This thesis explores the beliefs of three teachers about effective primary science practice, and the ways these develop in the context of a climate where there are few school resources for primary science training.
The research proposes a new theoretical model combining Lave and Wenger’s communities of practice (1991) with Bourdieu’s science capital social theory (2004) to explore the impact of science knowledge, culture and science social contacts on the development of beliefs about science, science teaching and the teachers’ position and agency in the school to enable learning from others.
A case study methodology was used, with three local primary teachers, employing participative observation and semi-structured interviews to gather data on beliefs on primary science and professional development. The data was evaluated using thematic analysis.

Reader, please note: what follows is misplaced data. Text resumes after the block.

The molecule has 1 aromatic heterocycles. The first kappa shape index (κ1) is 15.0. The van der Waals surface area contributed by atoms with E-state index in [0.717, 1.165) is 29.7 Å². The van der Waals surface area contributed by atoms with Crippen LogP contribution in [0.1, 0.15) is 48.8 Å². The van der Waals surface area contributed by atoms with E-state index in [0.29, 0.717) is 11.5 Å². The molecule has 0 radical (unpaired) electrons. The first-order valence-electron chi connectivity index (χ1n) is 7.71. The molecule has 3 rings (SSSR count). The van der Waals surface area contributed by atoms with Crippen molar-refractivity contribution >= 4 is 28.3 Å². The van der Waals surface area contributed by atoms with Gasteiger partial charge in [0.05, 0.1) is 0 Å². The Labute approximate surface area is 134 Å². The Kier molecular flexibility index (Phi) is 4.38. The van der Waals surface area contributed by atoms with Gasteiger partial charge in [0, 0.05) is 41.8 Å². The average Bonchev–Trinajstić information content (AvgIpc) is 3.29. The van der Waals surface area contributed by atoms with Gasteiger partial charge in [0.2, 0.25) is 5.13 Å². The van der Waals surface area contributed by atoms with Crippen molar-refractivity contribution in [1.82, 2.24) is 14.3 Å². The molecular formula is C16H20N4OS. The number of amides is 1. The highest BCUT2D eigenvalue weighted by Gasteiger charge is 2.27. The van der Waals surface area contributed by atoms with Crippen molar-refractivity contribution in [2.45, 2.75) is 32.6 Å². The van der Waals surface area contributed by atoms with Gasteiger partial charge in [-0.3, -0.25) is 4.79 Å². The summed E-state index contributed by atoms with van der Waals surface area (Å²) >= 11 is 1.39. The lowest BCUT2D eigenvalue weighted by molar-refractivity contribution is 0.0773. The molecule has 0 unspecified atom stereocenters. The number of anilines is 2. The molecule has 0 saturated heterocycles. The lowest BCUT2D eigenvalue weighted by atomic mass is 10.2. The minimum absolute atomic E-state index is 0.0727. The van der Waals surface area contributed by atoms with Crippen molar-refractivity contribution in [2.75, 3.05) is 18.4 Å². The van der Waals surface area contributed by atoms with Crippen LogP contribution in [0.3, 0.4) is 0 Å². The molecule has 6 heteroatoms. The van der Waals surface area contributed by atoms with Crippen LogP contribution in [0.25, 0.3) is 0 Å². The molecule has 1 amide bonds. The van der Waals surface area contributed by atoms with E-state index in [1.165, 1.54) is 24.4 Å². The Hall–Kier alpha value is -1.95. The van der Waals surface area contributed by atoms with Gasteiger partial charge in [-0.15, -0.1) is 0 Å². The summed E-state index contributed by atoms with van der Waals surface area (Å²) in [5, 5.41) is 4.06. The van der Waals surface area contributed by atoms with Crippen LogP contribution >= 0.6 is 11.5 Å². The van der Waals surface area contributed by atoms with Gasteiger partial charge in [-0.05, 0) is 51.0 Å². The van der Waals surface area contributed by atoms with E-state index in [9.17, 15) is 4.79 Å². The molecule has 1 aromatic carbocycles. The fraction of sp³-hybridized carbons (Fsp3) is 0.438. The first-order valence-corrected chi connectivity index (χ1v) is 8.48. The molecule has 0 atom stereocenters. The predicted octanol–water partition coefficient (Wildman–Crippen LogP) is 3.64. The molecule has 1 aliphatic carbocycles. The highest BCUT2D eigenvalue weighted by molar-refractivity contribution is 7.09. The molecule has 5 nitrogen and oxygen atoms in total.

The three teachers identified a range of beliefs about effective teaching strategies in primary science, including enquiry, linking ideas to observables in activities and dialogic learning approaches which appeared to be influenced by each teacher’s type and amount of science capital.
There appeared to be little science expertise or CPD in schools, to support science teaching especially during the first years when teaching strategies are established. Some teachers were not part of any external ‘community of practice’ and found online resources unhelpful for developing pedagogy.
The combined theoretical model was found to be effective in recognising the teachers’ previous experience in science and its impact on their present beliefs.